Synthetic carbohydrate-based anticancer vaccines: The Memorial Sloan-Kettering experience Review uri icon


MeSH Major

  • Antigens, Tumor-Associated, Carbohydrate
  • Cancer Vaccines
  • Immunotherapy
  • Neoplasms


  • Malignantly transformed cells can express aberrant cell surface glycosylation patterns, which serve to distinguish them from normal cells. This phenotype provides an opportunity for the development of carbohydrate-based vaccines for cancer immunotherapy. Synthetic carbohydrate-based vaccines, properly introduced through vaccination of a subject with a suitable construct, should be recognized by the immune system. Antibodies induced against these carbohydrate antigens could then participate in the eradication of carbohydrate-displaying tumor cells. Advances in carbohydrate synthetic capabilities have allowed us to efficiently prepare a range of complex, synthetic anticancer vaccine candidates. We describe herein the progression of our longstanding carbohydrate-based anticancer vaccine program, which is now at the threshold of clinical evaluation in several contexts. Our carbohydrate-based anticancer vaccine program has evolved through a number of stages: monomeric vaccines, monomeric clustered vaccines, unimolecular multi-antigenic vaccines and dual-acting vaccines. This account will focus on our recently developed unimolecular multi-antigenic constructs and potential dual-acting constructs, which contain clusters of both carbohydrate and peptide epitopes.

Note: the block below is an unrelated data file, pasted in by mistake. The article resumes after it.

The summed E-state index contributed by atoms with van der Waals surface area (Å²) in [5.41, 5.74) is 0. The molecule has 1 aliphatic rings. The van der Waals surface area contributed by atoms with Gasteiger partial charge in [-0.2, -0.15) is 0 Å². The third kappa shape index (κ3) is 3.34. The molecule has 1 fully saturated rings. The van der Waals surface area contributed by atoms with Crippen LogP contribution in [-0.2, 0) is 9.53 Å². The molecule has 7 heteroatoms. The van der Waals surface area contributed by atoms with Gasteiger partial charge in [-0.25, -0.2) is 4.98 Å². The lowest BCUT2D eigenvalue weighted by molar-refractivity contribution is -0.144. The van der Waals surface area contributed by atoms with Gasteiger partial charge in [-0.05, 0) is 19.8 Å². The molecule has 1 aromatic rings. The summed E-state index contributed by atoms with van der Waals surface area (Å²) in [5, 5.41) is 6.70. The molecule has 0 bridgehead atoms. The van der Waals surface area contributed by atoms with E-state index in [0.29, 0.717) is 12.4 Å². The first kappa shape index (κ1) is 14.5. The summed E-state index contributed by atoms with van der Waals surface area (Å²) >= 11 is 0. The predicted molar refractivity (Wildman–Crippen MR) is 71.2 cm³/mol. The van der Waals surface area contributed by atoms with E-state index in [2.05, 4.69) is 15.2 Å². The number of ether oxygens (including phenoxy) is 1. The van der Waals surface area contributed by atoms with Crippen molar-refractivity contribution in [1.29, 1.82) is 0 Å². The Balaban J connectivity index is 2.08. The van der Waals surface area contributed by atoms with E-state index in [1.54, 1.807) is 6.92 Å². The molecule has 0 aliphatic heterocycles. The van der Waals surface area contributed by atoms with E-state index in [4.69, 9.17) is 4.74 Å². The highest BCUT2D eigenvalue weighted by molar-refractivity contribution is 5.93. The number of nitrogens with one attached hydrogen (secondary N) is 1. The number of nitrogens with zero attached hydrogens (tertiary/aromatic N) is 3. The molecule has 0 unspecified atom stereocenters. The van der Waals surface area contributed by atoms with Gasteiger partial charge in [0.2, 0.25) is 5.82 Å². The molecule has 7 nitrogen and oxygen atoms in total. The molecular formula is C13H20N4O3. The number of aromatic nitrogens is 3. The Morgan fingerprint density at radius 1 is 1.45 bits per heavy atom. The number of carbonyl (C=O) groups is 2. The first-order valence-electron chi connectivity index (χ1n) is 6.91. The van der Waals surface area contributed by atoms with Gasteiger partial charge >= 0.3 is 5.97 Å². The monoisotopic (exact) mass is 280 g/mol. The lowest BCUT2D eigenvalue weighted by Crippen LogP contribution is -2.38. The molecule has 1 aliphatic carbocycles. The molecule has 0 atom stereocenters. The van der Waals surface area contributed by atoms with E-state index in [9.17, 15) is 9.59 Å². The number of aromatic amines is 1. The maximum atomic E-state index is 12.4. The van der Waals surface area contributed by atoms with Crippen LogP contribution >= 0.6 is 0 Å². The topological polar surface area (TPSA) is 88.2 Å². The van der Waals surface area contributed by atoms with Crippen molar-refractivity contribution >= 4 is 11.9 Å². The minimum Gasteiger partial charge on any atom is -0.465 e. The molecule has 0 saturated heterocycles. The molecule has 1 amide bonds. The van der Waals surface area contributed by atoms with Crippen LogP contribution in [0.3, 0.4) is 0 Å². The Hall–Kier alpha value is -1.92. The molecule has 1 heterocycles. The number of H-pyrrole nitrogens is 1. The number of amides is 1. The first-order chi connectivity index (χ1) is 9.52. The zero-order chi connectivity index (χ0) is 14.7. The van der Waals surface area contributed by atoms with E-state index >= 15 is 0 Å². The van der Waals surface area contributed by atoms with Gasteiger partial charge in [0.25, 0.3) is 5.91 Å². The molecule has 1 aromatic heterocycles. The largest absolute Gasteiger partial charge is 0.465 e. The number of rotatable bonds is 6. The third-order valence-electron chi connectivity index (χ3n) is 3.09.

publication date

  • October 2009



  • Review



  • eng

PubMed Central ID

  • PMC3063993

Digital Object Identifier (DOI)

  • 10.1586/erv.09.95

PubMed ID

  • 19803761

Additional Document Info

start page

  • 1399

end page

  • 413


  • 8


  • 10